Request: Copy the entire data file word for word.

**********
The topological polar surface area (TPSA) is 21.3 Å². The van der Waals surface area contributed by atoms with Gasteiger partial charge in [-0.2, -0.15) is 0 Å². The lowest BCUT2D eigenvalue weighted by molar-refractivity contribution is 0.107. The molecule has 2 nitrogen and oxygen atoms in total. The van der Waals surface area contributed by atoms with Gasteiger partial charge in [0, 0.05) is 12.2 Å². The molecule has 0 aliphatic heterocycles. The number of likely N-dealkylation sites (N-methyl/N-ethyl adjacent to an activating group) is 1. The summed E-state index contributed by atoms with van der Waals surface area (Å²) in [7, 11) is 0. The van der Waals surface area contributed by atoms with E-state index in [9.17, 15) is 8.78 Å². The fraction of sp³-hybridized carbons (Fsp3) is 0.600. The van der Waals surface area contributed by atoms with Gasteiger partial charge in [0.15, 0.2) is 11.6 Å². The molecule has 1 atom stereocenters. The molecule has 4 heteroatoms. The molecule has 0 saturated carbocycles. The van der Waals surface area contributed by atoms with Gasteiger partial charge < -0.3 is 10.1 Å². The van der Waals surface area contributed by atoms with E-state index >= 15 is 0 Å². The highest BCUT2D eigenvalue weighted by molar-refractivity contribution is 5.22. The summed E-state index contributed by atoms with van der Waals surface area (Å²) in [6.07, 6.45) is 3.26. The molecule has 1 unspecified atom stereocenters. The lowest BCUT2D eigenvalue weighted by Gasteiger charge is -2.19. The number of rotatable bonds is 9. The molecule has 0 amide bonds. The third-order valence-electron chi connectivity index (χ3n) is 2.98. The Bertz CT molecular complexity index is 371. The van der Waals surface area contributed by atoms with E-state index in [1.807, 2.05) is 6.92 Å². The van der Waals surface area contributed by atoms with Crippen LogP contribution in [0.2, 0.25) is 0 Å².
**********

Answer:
The topological polar surface area (TPSA) is 21.3 Å². The van der Waals surface area contributed by atoms with Gasteiger partial charge in [-0.2, -0.15) is 0 Å². The lowest BCUT2D eigenvalue weighted by molar-refractivity contribution is 0.107. The molecule has 2 nitrogen and oxygen atoms in total. The van der Waals surface area contributed by atoms with Gasteiger partial charge in [0, 0.05) is 12.2 Å². The molecule has 0 aliphatic heterocycles. The number of likely N-dealkylation sites (N-methyl/N-ethyl adjacent to an activating group) is 1. The summed E-state index contributed by atoms with van der Waals surface area (Å²) in [7, 11) is 0. The van der Waals surface area contributed by atoms with E-state index in [9.17, 15) is 8.78 Å². The fraction of sp³-hybridized carbons (Fsp3) is 0.600. The van der Waals surface area contributed by atoms with Gasteiger partial charge in [0.15, 0.2) is 11.6 Å². The molecule has 1 atom stereocenters. The molecule has 4 heteroatoms. The molecule has 0 saturated carbocycles. The van der Waals surface area contributed by atoms with Gasteiger partial charge < -0.3 is 10.1 Å². The van der Waals surface area contributed by atoms with E-state index >= 15 is 0 Å². The highest BCUT2D eigenvalue weighted by molar-refractivity contribution is 5.22. The summed E-state index contributed by atoms with van der Waals surface area (Å²) in [6.07, 6.45) is 3.26. The molecule has 1 unspecified atom stereocenters. The lowest BCUT2D eigenvalue weighted by Gasteiger charge is -2.19. The number of rotatable bonds is 9. The molecule has 0 amide bonds. The third-order valence-electron chi connectivity index (χ3n) is 2.98. The Bertz CT molecular complexity index is 371. The van der Waals surface area contributed by atoms with E-state index in [1.807, 2.05) is 6.92 Å². The van der Waals surface area contributed by atoms with Crippen LogP contribution in [0.2, 0.25) is 0 Å².